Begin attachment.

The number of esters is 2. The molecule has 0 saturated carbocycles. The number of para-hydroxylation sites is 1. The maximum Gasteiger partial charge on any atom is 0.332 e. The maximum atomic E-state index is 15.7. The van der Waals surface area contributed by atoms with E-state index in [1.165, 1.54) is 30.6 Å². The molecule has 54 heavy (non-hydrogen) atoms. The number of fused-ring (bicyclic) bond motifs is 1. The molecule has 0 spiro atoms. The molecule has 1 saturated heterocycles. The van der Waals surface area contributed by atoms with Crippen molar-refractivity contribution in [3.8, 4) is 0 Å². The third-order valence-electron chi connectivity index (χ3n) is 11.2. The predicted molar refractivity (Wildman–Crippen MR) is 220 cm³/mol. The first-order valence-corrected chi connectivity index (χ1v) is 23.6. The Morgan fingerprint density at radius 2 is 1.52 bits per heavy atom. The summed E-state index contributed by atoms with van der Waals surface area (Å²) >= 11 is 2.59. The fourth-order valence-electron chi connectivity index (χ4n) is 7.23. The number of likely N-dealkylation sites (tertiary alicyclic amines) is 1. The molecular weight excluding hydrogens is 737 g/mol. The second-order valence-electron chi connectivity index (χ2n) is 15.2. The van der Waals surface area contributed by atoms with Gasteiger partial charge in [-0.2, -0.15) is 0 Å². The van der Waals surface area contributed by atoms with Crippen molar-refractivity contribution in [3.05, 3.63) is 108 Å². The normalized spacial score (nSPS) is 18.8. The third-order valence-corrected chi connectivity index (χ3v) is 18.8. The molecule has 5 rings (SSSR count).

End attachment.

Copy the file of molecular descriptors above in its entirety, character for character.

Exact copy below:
The number of esters is 2. The molecule has 0 saturated carbocycles. The number of para-hydroxylation sites is 1. The maximum Gasteiger partial charge on any atom is 0.332 e. The maximum atomic E-state index is 15.7. The van der Waals surface area contributed by atoms with E-state index in [1.165, 1.54) is 30.6 Å². The molecule has 54 heavy (non-hydrogen) atoms. The number of fused-ring (bicyclic) bond motifs is 1. The molecule has 0 spiro atoms. The molecule has 1 saturated heterocycles. The van der Waals surface area contributed by atoms with Crippen molar-refractivity contribution in [3.8, 4) is 0 Å². The third-order valence-electron chi connectivity index (χ3n) is 11.2. The predicted molar refractivity (Wildman–Crippen MR) is 220 cm³/mol. The first-order valence-corrected chi connectivity index (χ1v) is 23.6. The Morgan fingerprint density at radius 2 is 1.52 bits per heavy atom. The summed E-state index contributed by atoms with van der Waals surface area (Å²) >= 11 is 2.59. The fourth-order valence-electron chi connectivity index (χ4n) is 7.23. The number of likely N-dealkylation sites (tertiary alicyclic amines) is 1. The molecular weight excluding hydrogens is 737 g/mol. The second-order valence-electron chi connectivity index (χ2n) is 15.2. The van der Waals surface area contributed by atoms with Gasteiger partial charge in [-0.2, -0.15) is 0 Å². The van der Waals surface area contributed by atoms with Crippen molar-refractivity contribution in [3.05, 3.63) is 108 Å². The normalized spacial score (nSPS) is 18.8. The third-order valence-corrected chi connectivity index (χ3v) is 18.8. The molecule has 5 rings (SSSR count).